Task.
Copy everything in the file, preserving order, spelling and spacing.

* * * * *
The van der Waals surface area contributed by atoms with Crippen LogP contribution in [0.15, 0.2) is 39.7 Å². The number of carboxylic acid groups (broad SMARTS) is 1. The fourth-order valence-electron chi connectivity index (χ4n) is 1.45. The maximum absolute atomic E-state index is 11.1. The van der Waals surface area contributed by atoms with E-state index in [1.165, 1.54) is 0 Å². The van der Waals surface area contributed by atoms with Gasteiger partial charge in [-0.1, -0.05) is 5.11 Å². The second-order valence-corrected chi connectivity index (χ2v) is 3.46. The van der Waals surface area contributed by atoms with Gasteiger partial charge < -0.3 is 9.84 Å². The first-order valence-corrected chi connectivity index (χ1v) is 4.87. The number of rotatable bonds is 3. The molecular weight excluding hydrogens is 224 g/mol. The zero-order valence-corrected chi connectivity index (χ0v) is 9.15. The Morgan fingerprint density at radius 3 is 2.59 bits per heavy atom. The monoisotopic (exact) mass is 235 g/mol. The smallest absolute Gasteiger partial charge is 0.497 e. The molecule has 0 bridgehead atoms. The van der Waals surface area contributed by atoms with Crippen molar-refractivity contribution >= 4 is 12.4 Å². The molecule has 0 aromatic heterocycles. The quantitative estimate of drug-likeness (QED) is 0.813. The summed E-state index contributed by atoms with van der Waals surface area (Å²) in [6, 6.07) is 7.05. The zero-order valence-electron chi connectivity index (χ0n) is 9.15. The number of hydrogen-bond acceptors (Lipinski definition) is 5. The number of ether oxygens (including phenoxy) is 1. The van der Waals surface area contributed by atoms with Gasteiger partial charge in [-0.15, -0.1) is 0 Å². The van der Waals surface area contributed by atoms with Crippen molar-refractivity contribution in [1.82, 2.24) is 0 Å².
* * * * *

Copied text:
The van der Waals surface area contributed by atoms with Crippen LogP contribution in [0.15, 0.2) is 39.7 Å². The number of carboxylic acid groups (broad SMARTS) is 1. The fourth-order valence-electron chi connectivity index (χ4n) is 1.45. The maximum absolute atomic E-state index is 11.1. The van der Waals surface area contributed by atoms with E-state index in [1.165, 1.54) is 0 Å². The van der Waals surface area contributed by atoms with Gasteiger partial charge in [-0.1, -0.05) is 5.11 Å². The second-order valence-corrected chi connectivity index (χ2v) is 3.46. The van der Waals surface area contributed by atoms with Gasteiger partial charge < -0.3 is 9.84 Å². The first-order valence-corrected chi connectivity index (χ1v) is 4.87. The number of rotatable bonds is 3. The molecular weight excluding hydrogens is 224 g/mol. The zero-order valence-corrected chi connectivity index (χ0v) is 9.15. The Morgan fingerprint density at radius 3 is 2.59 bits per heavy atom. The monoisotopic (exact) mass is 235 g/mol. The smallest absolute Gasteiger partial charge is 0.497 e. The molecule has 0 bridgehead atoms. The van der Waals surface area contributed by atoms with Crippen molar-refractivity contribution >= 4 is 12.4 Å². The molecule has 0 aromatic heterocycles. The quantitative estimate of drug-likeness (QED) is 0.813. The summed E-state index contributed by atoms with van der Waals surface area (Å²) in [6, 6.07) is 7.05. The zero-order valence-electron chi connectivity index (χ0n) is 9.15. The number of hydrogen-bond acceptors (Lipinski definition) is 5. The number of ether oxygens (including phenoxy) is 1. The van der Waals surface area contributed by atoms with Gasteiger partial charge in [-0.15, -0.1) is 0 Å². The van der Waals surface area contributed by atoms with Crippen molar-refractivity contribution in [1.82, 2.24) is 0 Å².